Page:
My first experience with poi was in Hawaii when I visited the island of Kauai. It was one of those situations where you step back and take a look at your life and say, if I don’t do this now, I’ll never do it because something will always happen to prevent me from going. So, I chose Kauai because it was about average size and seemed like it would be easy to drive around and find my way. Im so glad I did because I fell completely in love. I’ve never been so calm, so at peace than I was when I was on the island. There was every kind of terrain you could think of and the islanders were nicer than the tourists 🙄.
So, being that I’m a total planner, I had this whole trip planned out from beginning to end and booked everything in advance. I went on an amazing hike through the area where they shot Jurassic Park and found a hidden waterfall, we ate wild raspberries, and collected beads from plants along the trail. The tour guide and I spent a lot of the time chit-chatting and she was telling me about the poverty situation on the islands. She explained to me that poi is a staple in most homes because its cheap. Although I had seen the purple paste in pictures before, I had never tried it.
One day, I was at the mini mall near my hotel and got hungry. I stopped at a little outdoor kitchen and got a dish of a local favorite, poi topped with lomi lomi. I was completely intrigued and ready to try it. Though I am not a big fish eater, this fish was uncooked, similar to sushi. So, I dove right in. I melted. It was so simple, yet so amazing to me. When I attended the luau a few days later, I knew exactly what it was and how to eat it. I love it so much, I make it at home any time I have a luau themed party or just want something light. You can find taro roots in your local Asian market.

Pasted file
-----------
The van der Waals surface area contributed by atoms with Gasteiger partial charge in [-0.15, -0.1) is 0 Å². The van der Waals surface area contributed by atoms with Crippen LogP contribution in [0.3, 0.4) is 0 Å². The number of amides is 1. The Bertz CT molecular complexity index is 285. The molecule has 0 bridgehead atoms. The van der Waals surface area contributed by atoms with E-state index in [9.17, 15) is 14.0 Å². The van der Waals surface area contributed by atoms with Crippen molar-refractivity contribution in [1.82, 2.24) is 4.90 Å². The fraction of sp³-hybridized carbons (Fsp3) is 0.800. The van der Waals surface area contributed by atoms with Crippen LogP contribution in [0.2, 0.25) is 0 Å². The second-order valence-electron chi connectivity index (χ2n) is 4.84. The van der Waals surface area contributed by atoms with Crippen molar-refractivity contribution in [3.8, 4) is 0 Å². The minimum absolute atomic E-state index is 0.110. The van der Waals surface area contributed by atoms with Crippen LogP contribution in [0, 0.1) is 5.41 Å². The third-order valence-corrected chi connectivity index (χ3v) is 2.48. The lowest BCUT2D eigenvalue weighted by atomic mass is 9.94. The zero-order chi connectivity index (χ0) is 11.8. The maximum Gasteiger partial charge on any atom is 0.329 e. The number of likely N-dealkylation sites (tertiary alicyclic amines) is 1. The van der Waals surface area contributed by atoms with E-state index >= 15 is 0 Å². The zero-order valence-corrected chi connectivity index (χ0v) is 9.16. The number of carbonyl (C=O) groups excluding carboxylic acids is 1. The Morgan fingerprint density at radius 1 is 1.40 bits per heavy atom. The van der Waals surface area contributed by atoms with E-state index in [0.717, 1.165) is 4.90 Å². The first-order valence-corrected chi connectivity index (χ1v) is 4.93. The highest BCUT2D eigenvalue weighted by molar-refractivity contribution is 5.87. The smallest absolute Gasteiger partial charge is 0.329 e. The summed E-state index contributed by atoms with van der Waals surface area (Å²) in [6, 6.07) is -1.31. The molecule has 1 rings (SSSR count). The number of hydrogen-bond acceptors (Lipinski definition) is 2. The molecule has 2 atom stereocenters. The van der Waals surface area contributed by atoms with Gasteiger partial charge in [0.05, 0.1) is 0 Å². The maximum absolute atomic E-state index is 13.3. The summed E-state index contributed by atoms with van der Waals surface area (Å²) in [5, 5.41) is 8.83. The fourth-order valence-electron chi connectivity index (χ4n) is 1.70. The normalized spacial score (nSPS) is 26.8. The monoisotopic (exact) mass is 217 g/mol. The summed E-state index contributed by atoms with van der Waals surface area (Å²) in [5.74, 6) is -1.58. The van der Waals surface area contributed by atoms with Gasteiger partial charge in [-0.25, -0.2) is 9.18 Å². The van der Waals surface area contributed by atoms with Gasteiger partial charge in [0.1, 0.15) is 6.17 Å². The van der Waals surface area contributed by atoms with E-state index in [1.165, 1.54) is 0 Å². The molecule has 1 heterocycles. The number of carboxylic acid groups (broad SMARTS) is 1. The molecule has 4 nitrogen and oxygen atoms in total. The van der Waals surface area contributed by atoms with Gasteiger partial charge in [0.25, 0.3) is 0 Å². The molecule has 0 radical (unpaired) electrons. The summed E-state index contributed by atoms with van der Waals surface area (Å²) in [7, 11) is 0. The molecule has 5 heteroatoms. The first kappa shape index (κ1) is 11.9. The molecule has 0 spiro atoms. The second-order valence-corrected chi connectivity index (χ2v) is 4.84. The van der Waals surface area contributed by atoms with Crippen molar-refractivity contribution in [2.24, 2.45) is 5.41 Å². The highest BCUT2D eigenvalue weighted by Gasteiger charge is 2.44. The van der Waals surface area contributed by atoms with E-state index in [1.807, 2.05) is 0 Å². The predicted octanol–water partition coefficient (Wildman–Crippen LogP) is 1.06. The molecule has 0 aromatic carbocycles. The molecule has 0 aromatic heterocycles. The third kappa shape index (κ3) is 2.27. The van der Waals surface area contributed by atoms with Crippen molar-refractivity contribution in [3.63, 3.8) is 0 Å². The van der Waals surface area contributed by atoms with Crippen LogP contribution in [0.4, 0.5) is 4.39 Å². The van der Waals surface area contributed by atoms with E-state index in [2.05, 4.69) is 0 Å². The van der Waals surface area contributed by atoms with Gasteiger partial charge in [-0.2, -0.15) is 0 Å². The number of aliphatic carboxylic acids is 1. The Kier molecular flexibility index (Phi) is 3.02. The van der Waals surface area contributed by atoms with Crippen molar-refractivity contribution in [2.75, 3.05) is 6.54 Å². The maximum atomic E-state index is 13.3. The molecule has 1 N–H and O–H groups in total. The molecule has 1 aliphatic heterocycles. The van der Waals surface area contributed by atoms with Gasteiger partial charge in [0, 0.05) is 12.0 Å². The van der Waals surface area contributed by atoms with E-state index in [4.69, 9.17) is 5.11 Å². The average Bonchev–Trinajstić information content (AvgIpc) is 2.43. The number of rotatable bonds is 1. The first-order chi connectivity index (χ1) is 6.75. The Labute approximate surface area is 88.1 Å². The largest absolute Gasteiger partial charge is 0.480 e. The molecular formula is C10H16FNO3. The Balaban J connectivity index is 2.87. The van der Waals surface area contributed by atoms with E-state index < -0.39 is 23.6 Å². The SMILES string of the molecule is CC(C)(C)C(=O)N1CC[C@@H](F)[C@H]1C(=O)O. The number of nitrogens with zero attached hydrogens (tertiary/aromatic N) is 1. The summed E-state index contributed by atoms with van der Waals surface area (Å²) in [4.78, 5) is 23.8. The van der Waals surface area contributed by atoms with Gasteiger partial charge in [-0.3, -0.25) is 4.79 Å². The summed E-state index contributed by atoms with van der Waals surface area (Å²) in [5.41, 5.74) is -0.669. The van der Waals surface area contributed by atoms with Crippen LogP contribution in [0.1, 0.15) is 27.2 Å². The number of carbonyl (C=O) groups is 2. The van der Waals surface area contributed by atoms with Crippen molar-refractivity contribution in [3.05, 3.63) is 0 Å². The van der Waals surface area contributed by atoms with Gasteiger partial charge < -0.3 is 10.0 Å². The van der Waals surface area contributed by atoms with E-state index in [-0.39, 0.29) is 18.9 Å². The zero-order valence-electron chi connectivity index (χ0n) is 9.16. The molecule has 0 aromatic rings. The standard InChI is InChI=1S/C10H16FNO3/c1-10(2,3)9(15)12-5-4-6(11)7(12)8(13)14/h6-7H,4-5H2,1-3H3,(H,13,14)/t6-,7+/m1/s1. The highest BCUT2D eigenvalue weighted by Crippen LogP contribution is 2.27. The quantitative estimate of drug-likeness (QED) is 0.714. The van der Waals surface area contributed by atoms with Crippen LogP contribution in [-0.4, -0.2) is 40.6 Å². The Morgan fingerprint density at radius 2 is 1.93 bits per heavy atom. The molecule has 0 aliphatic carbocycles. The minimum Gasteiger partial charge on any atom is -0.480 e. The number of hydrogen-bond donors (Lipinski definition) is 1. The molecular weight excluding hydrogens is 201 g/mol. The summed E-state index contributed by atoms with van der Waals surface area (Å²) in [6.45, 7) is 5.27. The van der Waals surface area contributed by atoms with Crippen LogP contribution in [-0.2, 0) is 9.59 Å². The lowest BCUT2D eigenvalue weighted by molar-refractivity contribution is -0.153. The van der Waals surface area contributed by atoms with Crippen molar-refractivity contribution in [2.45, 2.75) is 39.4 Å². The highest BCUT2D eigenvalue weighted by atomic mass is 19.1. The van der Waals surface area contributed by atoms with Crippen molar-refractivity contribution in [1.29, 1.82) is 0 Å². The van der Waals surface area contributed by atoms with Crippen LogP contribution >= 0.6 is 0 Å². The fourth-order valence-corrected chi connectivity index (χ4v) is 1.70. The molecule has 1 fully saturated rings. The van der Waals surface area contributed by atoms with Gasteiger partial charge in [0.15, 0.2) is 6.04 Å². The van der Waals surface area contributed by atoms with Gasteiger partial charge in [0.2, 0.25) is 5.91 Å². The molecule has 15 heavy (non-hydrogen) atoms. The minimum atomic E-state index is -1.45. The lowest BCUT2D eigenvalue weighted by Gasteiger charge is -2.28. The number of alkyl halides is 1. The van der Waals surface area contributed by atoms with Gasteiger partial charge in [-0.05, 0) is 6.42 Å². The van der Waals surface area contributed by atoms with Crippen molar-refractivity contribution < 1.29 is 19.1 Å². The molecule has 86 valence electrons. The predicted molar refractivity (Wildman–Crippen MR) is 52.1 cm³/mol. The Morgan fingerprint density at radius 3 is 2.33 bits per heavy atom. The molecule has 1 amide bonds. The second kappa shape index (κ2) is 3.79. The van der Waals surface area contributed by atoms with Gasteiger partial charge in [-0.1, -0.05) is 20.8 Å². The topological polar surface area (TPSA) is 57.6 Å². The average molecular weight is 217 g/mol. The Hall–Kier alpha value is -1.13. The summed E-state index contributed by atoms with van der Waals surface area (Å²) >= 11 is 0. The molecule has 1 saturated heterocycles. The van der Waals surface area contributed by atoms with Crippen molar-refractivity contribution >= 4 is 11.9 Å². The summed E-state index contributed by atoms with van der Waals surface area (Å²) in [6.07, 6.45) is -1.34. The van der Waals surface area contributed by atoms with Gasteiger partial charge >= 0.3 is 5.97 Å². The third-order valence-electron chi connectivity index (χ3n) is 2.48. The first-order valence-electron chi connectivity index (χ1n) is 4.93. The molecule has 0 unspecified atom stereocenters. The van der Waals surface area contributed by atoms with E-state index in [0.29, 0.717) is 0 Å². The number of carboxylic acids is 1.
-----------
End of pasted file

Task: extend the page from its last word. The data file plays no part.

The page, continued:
3 c taro root
1 ¹/² c water
First, you need to cut any dried ends off the taro root and peel them like potatoes. Steam them until they’re tender and you can easily slide a fork right through them. Transfer to a bowl and add water a little at a time. Mash with a whisk and add water, 1 tbs at a time, as needed until the poi develops a paste-like consistency. Serve with fresh lomi lomi.
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